AMY FANG IS A MULTIMEDIA GRAPHIC DESIGNER, ADOBE MAX
SPEAKER, & TYPE FANATIC BASED IN SUNNY LOS ANGELES.


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Mark



PERSIMMONS


CREATIVE CODING / P5.JS



Winner of a 2019 Adobe Design Achievement Award and featured on Stefan Sagmeister’s design review, Persimmons is an interactive book translating a poem into art through linguistic analysis and code. Its inspiration is derived from the beauty of words and the structure of language systems. Words taken from each passage of Li-Young Lee’s poem, “Persimmons”, are run through Processing; the reader’s interaction with the book transforms the text’s phonetic structures into generated patterns.

Thinking about how spoken language can be translated visually, I started the design process for “Persimmons” by creating a dictionary of icons. Each icon was meant to correspond with each phoneme from the IPA (International Phonetic Alphabet), which harsher sounds paired with angular shapes and softer phonemes paired with organic ones. Using the Java library RiTa.js, an analysis of certain words’ phonetics was produced. Upon the appearance of a phoneme, the corresponding icon would be rotated repeatedly in for loops in p5.js. Each word thus produced a mandala-like pattern influenced by its sound.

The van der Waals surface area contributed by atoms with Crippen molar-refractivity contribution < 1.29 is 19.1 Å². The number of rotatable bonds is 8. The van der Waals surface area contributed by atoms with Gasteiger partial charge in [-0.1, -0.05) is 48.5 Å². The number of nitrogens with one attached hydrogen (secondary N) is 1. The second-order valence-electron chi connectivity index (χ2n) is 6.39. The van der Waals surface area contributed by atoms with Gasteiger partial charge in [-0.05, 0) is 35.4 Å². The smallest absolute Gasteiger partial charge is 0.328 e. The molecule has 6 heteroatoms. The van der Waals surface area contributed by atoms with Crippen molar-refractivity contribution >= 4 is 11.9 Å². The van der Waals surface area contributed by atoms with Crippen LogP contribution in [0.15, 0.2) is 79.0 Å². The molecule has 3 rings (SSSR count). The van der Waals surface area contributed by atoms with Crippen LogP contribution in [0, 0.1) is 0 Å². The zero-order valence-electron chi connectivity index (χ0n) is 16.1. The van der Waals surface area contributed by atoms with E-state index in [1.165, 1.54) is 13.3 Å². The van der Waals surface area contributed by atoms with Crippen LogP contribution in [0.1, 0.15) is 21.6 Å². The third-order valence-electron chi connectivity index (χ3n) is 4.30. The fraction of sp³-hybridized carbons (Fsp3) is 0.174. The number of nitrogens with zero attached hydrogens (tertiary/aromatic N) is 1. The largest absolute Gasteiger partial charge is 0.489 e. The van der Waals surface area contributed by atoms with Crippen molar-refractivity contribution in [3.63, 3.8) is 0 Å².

Lee’s poem about love and loss through his use of language (which can be read here) ultimately is manifested, by the code I wrote, into visual forms. Special thanks to Casey Reas, my mentor, as well as Lisa Temple who invited me to speak about Persimmons on behalf of Adobe Top Talent at the 2019 Adobe Max panel, “Next Gen Creators”.







Documentation of the International Phonetic Alphabet, where I reimagined the sound of each phoneme into its own visual representation.
 






Process of coding a word into a pattern in P5.JS.






Above: Upon pulling a tab, the reader can transform the text in the book into its visualized patterns, a physical representation of the creative coding process. Below: The final page of the book displays the coded output of the poem’s final line, “This is persimmons, father.”















Mark